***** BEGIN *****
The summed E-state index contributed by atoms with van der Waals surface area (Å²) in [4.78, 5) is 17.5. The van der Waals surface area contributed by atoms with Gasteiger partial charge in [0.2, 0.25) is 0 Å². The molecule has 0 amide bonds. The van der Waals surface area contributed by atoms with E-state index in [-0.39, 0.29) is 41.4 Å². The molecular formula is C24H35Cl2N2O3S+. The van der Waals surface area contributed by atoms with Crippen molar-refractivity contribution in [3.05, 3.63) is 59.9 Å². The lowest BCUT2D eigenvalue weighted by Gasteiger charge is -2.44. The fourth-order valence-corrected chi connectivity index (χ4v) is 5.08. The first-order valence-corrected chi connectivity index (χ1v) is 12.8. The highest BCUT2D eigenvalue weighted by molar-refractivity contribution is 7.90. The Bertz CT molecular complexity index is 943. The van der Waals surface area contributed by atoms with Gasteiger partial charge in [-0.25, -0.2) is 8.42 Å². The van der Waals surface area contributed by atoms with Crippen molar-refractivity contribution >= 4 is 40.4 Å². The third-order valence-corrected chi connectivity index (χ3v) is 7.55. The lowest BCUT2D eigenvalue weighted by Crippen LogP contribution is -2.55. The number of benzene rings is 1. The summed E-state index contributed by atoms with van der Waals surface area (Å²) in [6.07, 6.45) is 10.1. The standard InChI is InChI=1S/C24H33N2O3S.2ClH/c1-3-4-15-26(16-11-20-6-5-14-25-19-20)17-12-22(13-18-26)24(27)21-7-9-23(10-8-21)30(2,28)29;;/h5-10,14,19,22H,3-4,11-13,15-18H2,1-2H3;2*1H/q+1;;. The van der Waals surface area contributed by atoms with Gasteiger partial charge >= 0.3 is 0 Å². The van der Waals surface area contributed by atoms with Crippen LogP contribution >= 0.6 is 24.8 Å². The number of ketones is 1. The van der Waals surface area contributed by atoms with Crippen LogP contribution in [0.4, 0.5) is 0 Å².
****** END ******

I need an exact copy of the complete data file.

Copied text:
The summed E-state index contributed by atoms with van der Waals surface area (Å²) in [4.78, 5) is 17.5. The van der Waals surface area contributed by atoms with Gasteiger partial charge in [0.2, 0.25) is 0 Å². The molecule has 0 amide bonds. The van der Waals surface area contributed by atoms with E-state index in [-0.39, 0.29) is 41.4 Å². The molecular formula is C24H35Cl2N2O3S+. The van der Waals surface area contributed by atoms with Crippen molar-refractivity contribution in [3.05, 3.63) is 59.9 Å². The lowest BCUT2D eigenvalue weighted by Gasteiger charge is -2.44. The fourth-order valence-corrected chi connectivity index (χ4v) is 5.08. The first-order valence-corrected chi connectivity index (χ1v) is 12.8. The highest BCUT2D eigenvalue weighted by molar-refractivity contribution is 7.90. The Bertz CT molecular complexity index is 943. The van der Waals surface area contributed by atoms with Gasteiger partial charge in [-0.25, -0.2) is 8.42 Å². The van der Waals surface area contributed by atoms with Crippen molar-refractivity contribution >= 4 is 40.4 Å². The third-order valence-corrected chi connectivity index (χ3v) is 7.55. The lowest BCUT2D eigenvalue weighted by Crippen LogP contribution is -2.55. The number of benzene rings is 1. The summed E-state index contributed by atoms with van der Waals surface area (Å²) in [6.07, 6.45) is 10.1. The standard InChI is InChI=1S/C24H33N2O3S.2ClH/c1-3-4-15-26(16-11-20-6-5-14-25-19-20)17-12-22(13-18-26)24(27)21-7-9-23(10-8-21)30(2,28)29;;/h5-10,14,19,22H,3-4,11-13,15-18H2,1-2H3;2*1H/q+1;;. The van der Waals surface area contributed by atoms with Gasteiger partial charge >= 0.3 is 0 Å². The van der Waals surface area contributed by atoms with Crippen LogP contribution >= 0.6 is 24.8 Å². The number of ketones is 1. The van der Waals surface area contributed by atoms with Crippen LogP contribution in [0.4, 0.5) is 0 Å².